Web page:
As you already know, Microsoft recently ended support for older versions of IE (Internet Explorer). Currently, only IE9 for Windows Vista and Windows Server 2008, IE10 and IE11 are regularly patched. If you are using an older version of IE, your system may be prone to a range of malicious attacks.
Having said that, this Patch Tuesday KB3134220 was released. The update addresses critical security vulnerabilities in IE9 and later versions. However, if you’re not on any of the latest IE versions, you’re in danger.
Why you should update to IE9 or a laterversion
What the most likely case with the vulnerabilities patched in Feb 2016 Patch Tuesday is that most of them were IE-related. Hence, more than two-thirds of the flaws patched by Microsoft presumably existed on ‘resigned’ IE versions.
Keep in Mind
There’s a huge risk coming from unpatched vulnerabilities that are known to cyber criminals. Did you know that cyber criminals examine the code before and after an update, and easily figure out what was altered. Then, this information may be used to further analyses and, at some point, the patch can even be reverse-engineered.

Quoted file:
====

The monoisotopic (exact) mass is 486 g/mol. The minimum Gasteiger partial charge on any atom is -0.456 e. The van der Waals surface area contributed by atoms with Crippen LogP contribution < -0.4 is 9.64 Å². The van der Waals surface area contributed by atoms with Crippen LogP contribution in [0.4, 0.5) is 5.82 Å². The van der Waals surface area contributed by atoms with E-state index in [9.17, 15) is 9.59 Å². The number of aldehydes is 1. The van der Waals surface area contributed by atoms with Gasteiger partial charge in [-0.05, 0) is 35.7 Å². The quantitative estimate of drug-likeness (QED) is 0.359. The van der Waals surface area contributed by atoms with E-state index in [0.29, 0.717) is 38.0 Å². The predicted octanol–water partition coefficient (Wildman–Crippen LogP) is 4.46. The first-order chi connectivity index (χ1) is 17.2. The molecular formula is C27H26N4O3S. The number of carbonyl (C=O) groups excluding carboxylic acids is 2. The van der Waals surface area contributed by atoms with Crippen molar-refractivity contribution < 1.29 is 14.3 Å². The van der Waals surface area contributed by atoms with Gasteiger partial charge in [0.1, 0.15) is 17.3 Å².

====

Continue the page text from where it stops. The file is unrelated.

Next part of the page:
This is how bugs are located by malicious actors. Once the bug is discovered, an exploit is crafted.
The result? Software that is not patched in successfully attacked. That is why not only the update is important but also its immediate application. The longer you wait, the more time cyber criminals have to craft an exploit.
This is how researchers at Computer World explain an attack scenario involving IE flaws:
In this case, the vulnerability found in, say, IE9 on Vista — which was patched this week — may give them insight into the location of the bug in the older IE8. From there, they can create an exploit for the unpatched browser.
Why would cyber criminals spend so much time on reverse-engineering IE patches? It’s obvious – there are too many IE users out there that continue to run old and unsafe versions of the browser. In addition, data analyst Net Applications say that about a third of users running IE just last month used an older, unpatched version of the browser, which hasn’t received security updates.
Are you one of those users?